Inflation After The Recession? Super Internet Man To The Rescue
There is concern among many that inflation will skyrocket post recession after the financial system meltdown of 2008. A high inflation rate can be detrimental to the growth of the economy. Instead the ideal situation would be an inflation flat that is stable at about 2%. Those who are concerned inflation may have not realized how this time in history is very different from times past. What’s so different you ask? Technology and primarily the Internet.
“Inflation is a general rise in prices across the economy. The inflation rate is a measure of the average change over a period, usually 12 months. There are two main measures. The consumer prices index (CPI) was adopted as the Government’s preferred measure in 2003 and is used by the Bank of England for the purpose of inflation targeting. The target is 2%, which would mean that prices overall are 2% higher than in the same month last year.” [Source]
Econ 101 tells us that the FED tries to balance unemployment and inflation by influencing interest rates; lower interest rates to decrease employment and raise interest rates to combat inflation. But what if the Internet and transparency of information actually helps the FED on the inflation side of the equation? That might mean it could become easier for economies to maintain low unemployment while keeping inflation under control. Only time will tell, but economies all over the world are becoming much more diverse and the Internet might have more benefits than first anticipated.
Well let’s not speculate any longer because this topic has actually been studied. In 2005, Myung Hoon Yi and Changkyu Choi released an article titled, The effect of the Internet on inflation: Panel data evidence, via the Journal of Policy Modeling. Their hypothesis says, “the Internet improves productivity and thus will reduce inflation is tested by pooled OLS and random effects model using cross-country panel data from 1991 to 2000.”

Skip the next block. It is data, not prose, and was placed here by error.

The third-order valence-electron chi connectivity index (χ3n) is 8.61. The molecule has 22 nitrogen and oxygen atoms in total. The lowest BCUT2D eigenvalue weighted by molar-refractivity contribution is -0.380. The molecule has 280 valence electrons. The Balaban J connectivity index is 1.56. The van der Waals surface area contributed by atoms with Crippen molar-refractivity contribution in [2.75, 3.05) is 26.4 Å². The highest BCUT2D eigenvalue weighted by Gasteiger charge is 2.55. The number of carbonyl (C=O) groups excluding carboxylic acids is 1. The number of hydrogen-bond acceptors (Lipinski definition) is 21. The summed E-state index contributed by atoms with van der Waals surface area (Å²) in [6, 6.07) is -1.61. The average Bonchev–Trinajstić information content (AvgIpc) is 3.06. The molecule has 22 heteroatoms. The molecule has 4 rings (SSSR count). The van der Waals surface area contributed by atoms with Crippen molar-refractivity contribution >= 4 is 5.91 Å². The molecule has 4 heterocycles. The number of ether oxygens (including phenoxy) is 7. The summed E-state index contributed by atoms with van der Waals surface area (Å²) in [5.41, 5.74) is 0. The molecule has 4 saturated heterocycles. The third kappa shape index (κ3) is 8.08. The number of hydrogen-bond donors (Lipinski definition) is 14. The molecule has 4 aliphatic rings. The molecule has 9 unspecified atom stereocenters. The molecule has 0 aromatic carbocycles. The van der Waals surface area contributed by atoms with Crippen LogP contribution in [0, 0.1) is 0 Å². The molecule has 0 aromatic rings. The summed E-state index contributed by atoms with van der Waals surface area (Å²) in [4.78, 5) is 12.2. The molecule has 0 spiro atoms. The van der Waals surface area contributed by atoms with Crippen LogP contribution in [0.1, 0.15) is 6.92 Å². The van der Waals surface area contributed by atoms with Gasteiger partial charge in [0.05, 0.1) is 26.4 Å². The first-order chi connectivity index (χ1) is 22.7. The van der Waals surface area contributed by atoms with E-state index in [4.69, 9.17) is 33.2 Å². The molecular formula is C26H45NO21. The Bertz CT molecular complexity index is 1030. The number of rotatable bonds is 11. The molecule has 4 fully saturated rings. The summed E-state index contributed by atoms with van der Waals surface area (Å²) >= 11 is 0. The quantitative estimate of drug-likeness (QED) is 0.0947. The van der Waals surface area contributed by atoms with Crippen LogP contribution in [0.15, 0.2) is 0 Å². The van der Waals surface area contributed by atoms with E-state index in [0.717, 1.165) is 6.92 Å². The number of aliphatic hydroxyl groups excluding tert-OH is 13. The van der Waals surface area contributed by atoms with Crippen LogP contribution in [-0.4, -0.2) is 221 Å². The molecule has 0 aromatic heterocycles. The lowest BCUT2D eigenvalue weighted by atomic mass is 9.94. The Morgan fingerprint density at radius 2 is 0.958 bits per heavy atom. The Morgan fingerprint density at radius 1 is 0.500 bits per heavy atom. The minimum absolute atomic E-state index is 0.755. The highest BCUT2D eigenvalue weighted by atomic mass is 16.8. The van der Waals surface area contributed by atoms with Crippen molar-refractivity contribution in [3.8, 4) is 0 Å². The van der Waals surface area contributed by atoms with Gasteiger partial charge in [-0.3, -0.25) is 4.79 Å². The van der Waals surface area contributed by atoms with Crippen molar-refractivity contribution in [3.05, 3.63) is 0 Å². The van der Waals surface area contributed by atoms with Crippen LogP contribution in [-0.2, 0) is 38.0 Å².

Here’s what they found: “After controlling for money growth rate, unemployment rate and oil price, we found that the Internet significantly reduces the inflation rate. We found that when the ratio of the Internet users to total population increases by 1%, the inflation drops by 0.04264% point to 0.13193% point.” How could this be? Simple, just look at the airline industry where you could easily make an argument that ticket prices are cheaper today in many cases than they were 20 or 25 years ago. The Internet makes it easy to compare prices all over the world putting a constant pressure on companies to keep prices low through efficiencies. So maybe we ought to be more worried about deflation. Maybe we ought to put more healthcare prices on the Internet.
Really just about any product or service can be surveyed for price on the Internet. Amazon, the world’s dominant online retailer by far, allows merchants to compete on price and compete directly against them. You can literally compare bird cage prices instantly and just about anything else you can imagine.
What’s the bottom line to all of this? Well, don’t listen to the Bear’s when they try to spread the fear of inflation. As we recover from this recession, economists need to re-think founding principles and formulas to account for technology and the tremendous power of the Internet.
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